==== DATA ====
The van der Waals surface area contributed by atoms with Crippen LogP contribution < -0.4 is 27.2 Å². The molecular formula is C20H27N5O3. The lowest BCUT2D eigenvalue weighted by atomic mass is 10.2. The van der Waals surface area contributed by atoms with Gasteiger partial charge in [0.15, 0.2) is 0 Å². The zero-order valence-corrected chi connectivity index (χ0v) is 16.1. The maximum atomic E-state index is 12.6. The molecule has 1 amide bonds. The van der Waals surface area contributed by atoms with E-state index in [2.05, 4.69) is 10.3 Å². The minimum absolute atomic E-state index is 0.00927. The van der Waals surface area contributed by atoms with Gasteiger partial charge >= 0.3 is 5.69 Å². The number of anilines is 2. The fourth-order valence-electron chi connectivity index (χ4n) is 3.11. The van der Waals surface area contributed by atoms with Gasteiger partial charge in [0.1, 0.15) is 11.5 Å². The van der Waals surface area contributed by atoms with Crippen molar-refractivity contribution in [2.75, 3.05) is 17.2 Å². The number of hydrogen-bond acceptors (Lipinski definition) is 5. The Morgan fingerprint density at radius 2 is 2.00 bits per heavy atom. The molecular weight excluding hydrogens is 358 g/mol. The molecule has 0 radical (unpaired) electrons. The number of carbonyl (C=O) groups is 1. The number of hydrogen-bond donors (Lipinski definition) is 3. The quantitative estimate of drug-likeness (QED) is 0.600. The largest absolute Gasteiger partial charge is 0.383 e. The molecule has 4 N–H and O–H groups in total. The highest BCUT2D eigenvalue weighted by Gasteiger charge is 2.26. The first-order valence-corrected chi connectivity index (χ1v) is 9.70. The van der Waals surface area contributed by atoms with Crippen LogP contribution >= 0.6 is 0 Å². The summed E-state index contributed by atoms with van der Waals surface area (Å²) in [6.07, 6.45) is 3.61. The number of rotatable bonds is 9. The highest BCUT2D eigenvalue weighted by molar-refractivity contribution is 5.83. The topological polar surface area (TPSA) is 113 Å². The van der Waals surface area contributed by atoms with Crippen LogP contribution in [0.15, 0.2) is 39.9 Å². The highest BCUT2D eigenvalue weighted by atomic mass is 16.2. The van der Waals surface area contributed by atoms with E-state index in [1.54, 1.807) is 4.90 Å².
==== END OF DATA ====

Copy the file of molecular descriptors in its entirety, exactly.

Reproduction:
The van der Waals surface area contributed by atoms with Crippen LogP contribution < -0.4 is 27.2 Å². The molecular formula is C20H27N5O3. The lowest BCUT2D eigenvalue weighted by atomic mass is 10.2. The van der Waals surface area contributed by atoms with Gasteiger partial charge in [0.15, 0.2) is 0 Å². The zero-order valence-corrected chi connectivity index (χ0v) is 16.1. The maximum atomic E-state index is 12.6. The molecule has 1 amide bonds. The van der Waals surface area contributed by atoms with E-state index in [2.05, 4.69) is 10.3 Å². The minimum absolute atomic E-state index is 0.00927. The van der Waals surface area contributed by atoms with Gasteiger partial charge >= 0.3 is 5.69 Å². The number of anilines is 2. The fourth-order valence-electron chi connectivity index (χ4n) is 3.11. The van der Waals surface area contributed by atoms with Gasteiger partial charge in [0.1, 0.15) is 11.5 Å². The van der Waals surface area contributed by atoms with Crippen molar-refractivity contribution in [2.75, 3.05) is 17.2 Å². The number of hydrogen-bond acceptors (Lipinski definition) is 5. The Morgan fingerprint density at radius 2 is 2.00 bits per heavy atom. The molecular weight excluding hydrogens is 358 g/mol. The molecule has 0 radical (unpaired) electrons. The number of carbonyl (C=O) groups is 1. The number of hydrogen-bond donors (Lipinski definition) is 3. The quantitative estimate of drug-likeness (QED) is 0.600. The largest absolute Gasteiger partial charge is 0.383 e. The molecule has 4 N–H and O–H groups in total. The highest BCUT2D eigenvalue weighted by Gasteiger charge is 2.26. The first-order valence-corrected chi connectivity index (χ1v) is 9.70. The van der Waals surface area contributed by atoms with Crippen LogP contribution >= 0.6 is 0 Å². The summed E-state index contributed by atoms with van der Waals surface area (Å²) in [6.07, 6.45) is 3.61. The number of rotatable bonds is 9. The highest BCUT2D eigenvalue weighted by molar-refractivity contribution is 5.83. The topological polar surface area (TPSA) is 113 Å². The van der Waals surface area contributed by atoms with Crippen LogP contribution in [0.15, 0.2) is 39.9 Å². The highest BCUT2D eigenvalue weighted by atomic mass is 16.2. The van der Waals surface area contributed by atoms with E-state index in [1.54, 1.807) is 4.90 Å².